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Instructor Class Description

Time Schedule:

Celia Lowe
HUM 597
Seattle Campus

Special Topics in the Humanities

Credit/no-credit only.

Class description

Synthetic Biology in Question

Course Meeting Dates and Times: Monday, Oct 29, 9:30-11:20 am, CMU 202 Monday, Nov 5, 9:30-11:20 am, CMU 202 Tuesday, Nov 13, 9:00-6:00 pm, CMU 202 [Synthetic Biology Conference]* Wednesday, Nov 14, 9:00 am-1:00 pm, CMU 202 [Synthetic Biology Conference]* Monday, Nov 19 9:30-11:20 am, CMU 202

*Conference times subject ot change.

Designed for graduate students across the humanities, social sciences, natural sciences and professions, this course aims to prepare students to engage with and reflect on a two-day conference on “Synthetic Biology in Question,” to be held at the Simpson Center for the Humanities on November 13 and 14, 2012.

Over the last decade, engineers, social scientists, funders and the media have established synthetic biology as a prominent new brand of bio-engineering, one promising the routinized and standardized engineering of living systems. The brand’s success has turned on its claims to technical novelty and a re-imagined future of health, wealth and security, as well as the fact that proponents offer a unified story to justify and draw together divergent research programs—from the modularization of genetic circuits to the production of biofuels. Crucially, synthetic biology’s rise to prominence has been facilitated by the sustained engagement of scholars from the human and social sciences, who have helped make talk of ethics, openness, and security part of synthetic biology’s self-definition.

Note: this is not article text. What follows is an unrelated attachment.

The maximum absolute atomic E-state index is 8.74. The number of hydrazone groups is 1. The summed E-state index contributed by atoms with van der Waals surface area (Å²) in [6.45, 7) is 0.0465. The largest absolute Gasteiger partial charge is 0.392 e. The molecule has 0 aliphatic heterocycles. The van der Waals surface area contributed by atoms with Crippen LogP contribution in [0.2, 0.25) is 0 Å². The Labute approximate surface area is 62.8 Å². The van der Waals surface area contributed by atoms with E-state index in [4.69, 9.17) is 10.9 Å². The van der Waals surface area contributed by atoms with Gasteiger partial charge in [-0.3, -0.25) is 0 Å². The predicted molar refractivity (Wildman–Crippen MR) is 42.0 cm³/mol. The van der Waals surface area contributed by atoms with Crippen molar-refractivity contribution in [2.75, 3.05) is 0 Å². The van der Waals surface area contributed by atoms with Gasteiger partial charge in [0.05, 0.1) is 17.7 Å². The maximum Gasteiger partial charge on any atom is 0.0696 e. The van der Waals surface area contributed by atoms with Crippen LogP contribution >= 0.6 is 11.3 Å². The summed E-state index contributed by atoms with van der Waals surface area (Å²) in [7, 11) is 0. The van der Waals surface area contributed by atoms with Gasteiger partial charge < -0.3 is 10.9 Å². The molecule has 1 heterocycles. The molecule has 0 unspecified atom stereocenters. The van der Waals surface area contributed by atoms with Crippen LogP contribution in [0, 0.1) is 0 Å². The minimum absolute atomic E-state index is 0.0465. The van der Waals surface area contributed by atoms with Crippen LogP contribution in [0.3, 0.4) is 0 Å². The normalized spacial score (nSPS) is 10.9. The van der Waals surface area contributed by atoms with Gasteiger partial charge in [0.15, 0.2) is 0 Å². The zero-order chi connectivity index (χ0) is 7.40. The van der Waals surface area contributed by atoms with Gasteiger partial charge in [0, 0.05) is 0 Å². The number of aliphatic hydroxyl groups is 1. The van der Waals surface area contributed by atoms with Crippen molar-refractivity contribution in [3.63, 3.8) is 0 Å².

This micro-seminar will examine synthetic biology's rise to prominence, and pose the question of the extent to which synthetic biology may be exemplary of the dynamics of new engineering and scientific subfields as well as the political, ethical and cultural conditions of their rise and stabilization. It will examine the ways in which social scientists, philosophers, anthropologists and others have involved themselves in synthetic biology's formation, and raise the question of the ethics of such attempts at collaboration.

“Synthetic Biology in Question” is part of Biological Futures in a Globalized World , a jointly sponsored project of the University of Washington and the Center for Biological Futures at the Fred Hutchinson Cancer Research Center.

Student learning goals

1) To prepare students for active informed engagement in “Synthetic Biology in Question” conference;

2) To take stock of the history, ethics, and politics of the synthetic biology, including descriptions of how anthropologists, philosophers and others have engaged practitioners and research communities;

3) To appraise the combination of discursive framing, funding, politics, and engineering work that has taken form as synthetic biology, and assess its possible futures;

4) To identify key concepts, and research questions informing future work with new initiatives in science and engineering.

General method of instruction

Recommended preparation

Class assignments and grading

Students will be asked to participate in an active e-post discussion board. They will be asked to come to class prepared to discuss readings. In addition they will prepare a response to the conference for the final class.

Students will be graded credit/no credit. They will receive credit for active participation in all components of the course.


The information above is intended to be helpful in choosing courses. Because the instructor may further develop his/her plans for this course, its characteristics are subject to change without notice. In most cases, the official course syllabus will be distributed on the first day of class.
Last Update by Miriam Bartha
Date: 08/08/2012